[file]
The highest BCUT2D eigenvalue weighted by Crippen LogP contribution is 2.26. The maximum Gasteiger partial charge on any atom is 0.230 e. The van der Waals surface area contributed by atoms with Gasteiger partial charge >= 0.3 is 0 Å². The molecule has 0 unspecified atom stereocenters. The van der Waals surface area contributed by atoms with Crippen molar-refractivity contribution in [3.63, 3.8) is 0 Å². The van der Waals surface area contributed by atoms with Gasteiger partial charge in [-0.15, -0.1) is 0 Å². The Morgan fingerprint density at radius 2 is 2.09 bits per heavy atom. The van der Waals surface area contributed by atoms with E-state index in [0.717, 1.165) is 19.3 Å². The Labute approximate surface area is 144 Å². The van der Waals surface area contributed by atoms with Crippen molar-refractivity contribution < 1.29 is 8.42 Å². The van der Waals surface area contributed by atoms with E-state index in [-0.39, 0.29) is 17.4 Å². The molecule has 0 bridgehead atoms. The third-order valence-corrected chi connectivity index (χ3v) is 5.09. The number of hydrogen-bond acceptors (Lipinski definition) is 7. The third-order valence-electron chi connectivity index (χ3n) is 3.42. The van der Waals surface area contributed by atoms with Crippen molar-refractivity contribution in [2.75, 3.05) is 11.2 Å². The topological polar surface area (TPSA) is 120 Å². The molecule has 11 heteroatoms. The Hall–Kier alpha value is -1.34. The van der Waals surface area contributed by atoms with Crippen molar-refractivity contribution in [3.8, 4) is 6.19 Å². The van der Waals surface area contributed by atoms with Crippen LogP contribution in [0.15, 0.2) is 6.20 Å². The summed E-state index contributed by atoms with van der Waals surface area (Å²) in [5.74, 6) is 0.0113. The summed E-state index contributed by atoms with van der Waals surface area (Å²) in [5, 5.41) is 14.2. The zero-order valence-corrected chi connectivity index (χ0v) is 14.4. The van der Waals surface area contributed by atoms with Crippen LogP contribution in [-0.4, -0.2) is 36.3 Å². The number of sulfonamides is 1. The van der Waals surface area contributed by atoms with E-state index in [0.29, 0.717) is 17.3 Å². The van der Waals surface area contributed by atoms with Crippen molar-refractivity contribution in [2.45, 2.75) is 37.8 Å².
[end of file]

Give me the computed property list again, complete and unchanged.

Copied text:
The highest BCUT2D eigenvalue weighted by Crippen LogP contribution is 2.26. The maximum Gasteiger partial charge on any atom is 0.230 e. The van der Waals surface area contributed by atoms with Gasteiger partial charge >= 0.3 is 0 Å². The molecule has 0 unspecified atom stereocenters. The van der Waals surface area contributed by atoms with Crippen molar-refractivity contribution in [3.63, 3.8) is 0 Å². The van der Waals surface area contributed by atoms with Gasteiger partial charge in [-0.15, -0.1) is 0 Å². The Morgan fingerprint density at radius 2 is 2.09 bits per heavy atom. The van der Waals surface area contributed by atoms with E-state index in [0.717, 1.165) is 19.3 Å². The Labute approximate surface area is 144 Å². The van der Waals surface area contributed by atoms with Crippen molar-refractivity contribution < 1.29 is 8.42 Å². The van der Waals surface area contributed by atoms with E-state index in [-0.39, 0.29) is 17.4 Å². The molecule has 0 bridgehead atoms. The third-order valence-corrected chi connectivity index (χ3v) is 5.09. The number of hydrogen-bond acceptors (Lipinski definition) is 7. The third-order valence-electron chi connectivity index (χ3n) is 3.42. The van der Waals surface area contributed by atoms with Crippen molar-refractivity contribution in [2.75, 3.05) is 11.2 Å². The topological polar surface area (TPSA) is 120 Å². The molecule has 11 heteroatoms. The Hall–Kier alpha value is -1.34. The van der Waals surface area contributed by atoms with Crippen molar-refractivity contribution in [3.8, 4) is 6.19 Å². The van der Waals surface area contributed by atoms with Crippen LogP contribution in [0.15, 0.2) is 6.20 Å². The summed E-state index contributed by atoms with van der Waals surface area (Å²) in [5.74, 6) is 0.0113. The summed E-state index contributed by atoms with van der Waals surface area (Å²) in [5, 5.41) is 14.2. The zero-order valence-corrected chi connectivity index (χ0v) is 14.4. The van der Waals surface area contributed by atoms with Crippen LogP contribution in [-0.4, -0.2) is 36.3 Å². The number of sulfonamides is 1. The van der Waals surface area contributed by atoms with E-state index in [0.29, 0.717) is 17.3 Å². The van der Waals surface area contributed by atoms with Crippen molar-refractivity contribution in [2.45, 2.75) is 37.8 Å².